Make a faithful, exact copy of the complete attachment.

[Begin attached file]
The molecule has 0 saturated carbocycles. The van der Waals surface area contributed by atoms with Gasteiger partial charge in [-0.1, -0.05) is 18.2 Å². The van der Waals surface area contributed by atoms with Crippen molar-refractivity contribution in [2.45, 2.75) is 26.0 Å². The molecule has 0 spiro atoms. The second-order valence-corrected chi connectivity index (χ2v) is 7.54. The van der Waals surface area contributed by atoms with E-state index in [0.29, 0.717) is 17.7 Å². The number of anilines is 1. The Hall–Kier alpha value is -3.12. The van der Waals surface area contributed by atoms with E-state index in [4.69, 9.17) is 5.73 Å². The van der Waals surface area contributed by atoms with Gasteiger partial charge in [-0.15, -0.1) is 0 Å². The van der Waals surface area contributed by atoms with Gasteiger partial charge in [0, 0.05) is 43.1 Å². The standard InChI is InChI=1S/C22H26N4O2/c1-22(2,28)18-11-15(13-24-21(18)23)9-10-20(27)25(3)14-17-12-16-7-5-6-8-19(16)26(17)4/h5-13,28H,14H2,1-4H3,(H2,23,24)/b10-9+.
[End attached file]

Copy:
The molecule has 0 saturated carbocycles. The van der Waals surface area contributed by atoms with Gasteiger partial charge in [-0.1, -0.05) is 18.2 Å². The van der Waals surface area contributed by atoms with Crippen molar-refractivity contribution in [2.45, 2.75) is 26.0 Å². The molecule has 0 spiro atoms. The second-order valence-corrected chi connectivity index (χ2v) is 7.54. The van der Waals surface area contributed by atoms with E-state index in [0.29, 0.717) is 17.7 Å². The number of anilines is 1. The Hall–Kier alpha value is -3.12. The van der Waals surface area contributed by atoms with E-state index in [4.69, 9.17) is 5.73 Å². The van der Waals surface area contributed by atoms with Gasteiger partial charge in [-0.15, -0.1) is 0 Å². The van der Waals surface area contributed by atoms with Gasteiger partial charge in [0, 0.05) is 43.1 Å². The standard InChI is InChI=1S/C22H26N4O2/c1-22(2,28)18-11-15(13-24-21(18)23)9-10-20(27)25(3)14-17-12-16-7-5-6-8-19(16)26(17)4/h5-13,28H,14H2,1-4H3,(H2,23,24)/b10-9+.